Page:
Netflix in Talks With Cable Operators About Distribution Deals (Report)
NEW YORK - Netflix CEO Reed Hastings has already quietly met with some major U.S. cable operators in recent weeks to discuss making the online streaming service available to cable subscribers, Reuters reported, citing people familiar with matter. Reuters didn't specify which cable companies Netflix has talked to.
Hastings at a recent investor conference hinted at the possibility of being offered a cable network as a longer-term option.
A cable deal would increase Netflix's competition with Time Warner's HBO, but could allay fears among TV distributors that Netflix will lead to consumers' cutting the pay TV cord.
At least one cable company could end up experimenting with offering Netflix by the end of the year, even though the company would have to modify its content licensing deals, which currently typically don't allow Netflix to bring programming to cable set-top boxes, according to Reuters.
A Netflix representative declined comment, it said.
"This news is consistent with the company's attempt to brand itself as an Internet network and makes some sense for [pay TV distributors] that are concerned Netflix could trigger cannibalization of their video business," Janney Montgomery Scott analyst Tony Wible said in a report Wednesday morning. "In the end, we believe this move could signal that Netflix needs new mechanisms to drive sub growth and that it could be concerned about the looming implementation of usage-based broadband" pricing as recently introduced by Time Warner Cable.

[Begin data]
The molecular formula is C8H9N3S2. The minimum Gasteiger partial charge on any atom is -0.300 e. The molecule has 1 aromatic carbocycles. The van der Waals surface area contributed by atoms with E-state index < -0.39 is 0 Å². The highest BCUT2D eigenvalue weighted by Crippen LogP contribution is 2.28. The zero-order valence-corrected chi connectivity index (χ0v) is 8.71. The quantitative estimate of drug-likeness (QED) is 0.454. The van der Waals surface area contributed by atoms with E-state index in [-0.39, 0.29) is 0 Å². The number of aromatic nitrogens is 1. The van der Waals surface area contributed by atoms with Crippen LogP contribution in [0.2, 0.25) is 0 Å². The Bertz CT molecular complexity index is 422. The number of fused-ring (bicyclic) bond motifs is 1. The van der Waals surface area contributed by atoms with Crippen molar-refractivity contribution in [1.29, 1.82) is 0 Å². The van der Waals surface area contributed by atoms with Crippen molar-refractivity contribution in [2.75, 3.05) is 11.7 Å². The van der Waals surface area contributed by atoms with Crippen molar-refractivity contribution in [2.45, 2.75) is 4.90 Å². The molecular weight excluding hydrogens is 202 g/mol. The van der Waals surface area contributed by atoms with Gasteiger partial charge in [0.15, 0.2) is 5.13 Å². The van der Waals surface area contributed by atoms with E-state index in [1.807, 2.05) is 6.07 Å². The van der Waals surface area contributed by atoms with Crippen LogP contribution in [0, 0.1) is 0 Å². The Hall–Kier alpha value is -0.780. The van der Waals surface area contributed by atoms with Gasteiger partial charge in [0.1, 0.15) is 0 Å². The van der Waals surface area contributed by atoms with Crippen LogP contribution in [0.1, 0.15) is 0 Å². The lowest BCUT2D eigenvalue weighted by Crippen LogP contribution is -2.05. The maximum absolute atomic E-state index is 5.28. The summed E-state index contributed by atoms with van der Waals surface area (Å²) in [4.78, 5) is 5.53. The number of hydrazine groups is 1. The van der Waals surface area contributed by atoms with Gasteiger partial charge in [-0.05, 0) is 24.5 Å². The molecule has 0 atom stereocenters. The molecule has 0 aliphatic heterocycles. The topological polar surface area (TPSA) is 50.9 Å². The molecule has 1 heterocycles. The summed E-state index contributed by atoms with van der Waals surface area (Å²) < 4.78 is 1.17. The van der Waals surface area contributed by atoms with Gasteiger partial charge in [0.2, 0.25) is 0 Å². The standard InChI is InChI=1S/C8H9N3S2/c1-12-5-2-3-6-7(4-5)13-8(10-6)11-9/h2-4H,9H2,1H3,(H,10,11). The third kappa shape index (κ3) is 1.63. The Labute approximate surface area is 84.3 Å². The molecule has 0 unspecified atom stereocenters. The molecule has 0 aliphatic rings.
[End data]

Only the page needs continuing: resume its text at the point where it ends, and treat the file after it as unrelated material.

Added Wible: "A deal with [pay TV distributors] may increase Netflix's chances of survival, but would force the company to reduce its terminal revenue opportunity by sharing average revenue per user with [distributors]."
Wible also suggested that HBO could react by also offering its HBO Go service directly to consumers.
A spokesman for HBO declined to comment. HBO and Time Warner executives have in the past signaled that HBO Go allows for the option to market to consumers directly, but there was no financial benefit for such an approach for now.